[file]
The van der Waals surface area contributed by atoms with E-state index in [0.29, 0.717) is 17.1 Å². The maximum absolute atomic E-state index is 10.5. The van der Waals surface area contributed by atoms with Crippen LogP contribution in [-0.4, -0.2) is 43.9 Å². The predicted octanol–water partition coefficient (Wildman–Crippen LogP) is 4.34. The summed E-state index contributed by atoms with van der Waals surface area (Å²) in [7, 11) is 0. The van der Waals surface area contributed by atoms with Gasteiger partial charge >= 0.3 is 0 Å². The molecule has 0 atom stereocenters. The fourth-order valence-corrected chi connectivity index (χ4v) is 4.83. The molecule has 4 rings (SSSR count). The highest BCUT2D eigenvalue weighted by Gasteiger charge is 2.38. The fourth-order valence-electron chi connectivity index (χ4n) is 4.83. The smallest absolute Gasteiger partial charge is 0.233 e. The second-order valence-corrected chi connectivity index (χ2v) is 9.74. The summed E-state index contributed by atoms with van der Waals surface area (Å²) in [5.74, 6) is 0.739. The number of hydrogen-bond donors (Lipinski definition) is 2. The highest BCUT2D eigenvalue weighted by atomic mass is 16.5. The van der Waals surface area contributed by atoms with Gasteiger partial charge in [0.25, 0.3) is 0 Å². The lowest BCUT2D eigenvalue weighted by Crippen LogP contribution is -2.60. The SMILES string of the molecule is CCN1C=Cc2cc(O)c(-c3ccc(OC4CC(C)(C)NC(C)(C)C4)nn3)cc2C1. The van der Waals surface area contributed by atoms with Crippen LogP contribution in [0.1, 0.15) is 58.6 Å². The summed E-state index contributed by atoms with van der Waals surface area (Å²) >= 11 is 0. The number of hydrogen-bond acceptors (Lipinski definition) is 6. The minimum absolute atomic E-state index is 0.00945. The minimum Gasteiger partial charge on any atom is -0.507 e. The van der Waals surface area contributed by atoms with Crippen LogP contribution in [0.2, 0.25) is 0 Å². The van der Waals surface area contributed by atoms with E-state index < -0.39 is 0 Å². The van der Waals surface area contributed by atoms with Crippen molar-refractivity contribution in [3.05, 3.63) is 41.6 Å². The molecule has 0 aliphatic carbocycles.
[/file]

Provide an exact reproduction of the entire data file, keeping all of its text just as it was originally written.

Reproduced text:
The van der Waals surface area contributed by atoms with E-state index in [0.29, 0.717) is 17.1 Å². The maximum absolute atomic E-state index is 10.5. The van der Waals surface area contributed by atoms with Crippen LogP contribution in [-0.4, -0.2) is 43.9 Å². The predicted octanol–water partition coefficient (Wildman–Crippen LogP) is 4.34. The summed E-state index contributed by atoms with van der Waals surface area (Å²) in [7, 11) is 0. The van der Waals surface area contributed by atoms with Gasteiger partial charge >= 0.3 is 0 Å². The molecule has 0 atom stereocenters. The fourth-order valence-corrected chi connectivity index (χ4v) is 4.83. The molecule has 4 rings (SSSR count). The highest BCUT2D eigenvalue weighted by Gasteiger charge is 2.38. The fourth-order valence-electron chi connectivity index (χ4n) is 4.83. The smallest absolute Gasteiger partial charge is 0.233 e. The second-order valence-corrected chi connectivity index (χ2v) is 9.74. The summed E-state index contributed by atoms with van der Waals surface area (Å²) in [5.74, 6) is 0.739. The number of hydrogen-bond donors (Lipinski definition) is 2. The highest BCUT2D eigenvalue weighted by atomic mass is 16.5. The van der Waals surface area contributed by atoms with Gasteiger partial charge in [0.25, 0.3) is 0 Å². The lowest BCUT2D eigenvalue weighted by Crippen LogP contribution is -2.60. The SMILES string of the molecule is CCN1C=Cc2cc(O)c(-c3ccc(OC4CC(C)(C)NC(C)(C)C4)nn3)cc2C1. The van der Waals surface area contributed by atoms with Crippen LogP contribution in [0.1, 0.15) is 58.6 Å². The summed E-state index contributed by atoms with van der Waals surface area (Å²) >= 11 is 0. The number of hydrogen-bond acceptors (Lipinski definition) is 6. The minimum absolute atomic E-state index is 0.00945. The minimum Gasteiger partial charge on any atom is -0.507 e. The van der Waals surface area contributed by atoms with Crippen LogP contribution in [0.2, 0.25) is 0 Å². The van der Waals surface area contributed by atoms with E-state index < -0.39 is 0 Å². The van der Waals surface area contributed by atoms with Crippen molar-refractivity contribution in [3.05, 3.63) is 41.6 Å². The molecule has 0 aliphatic carbocycles.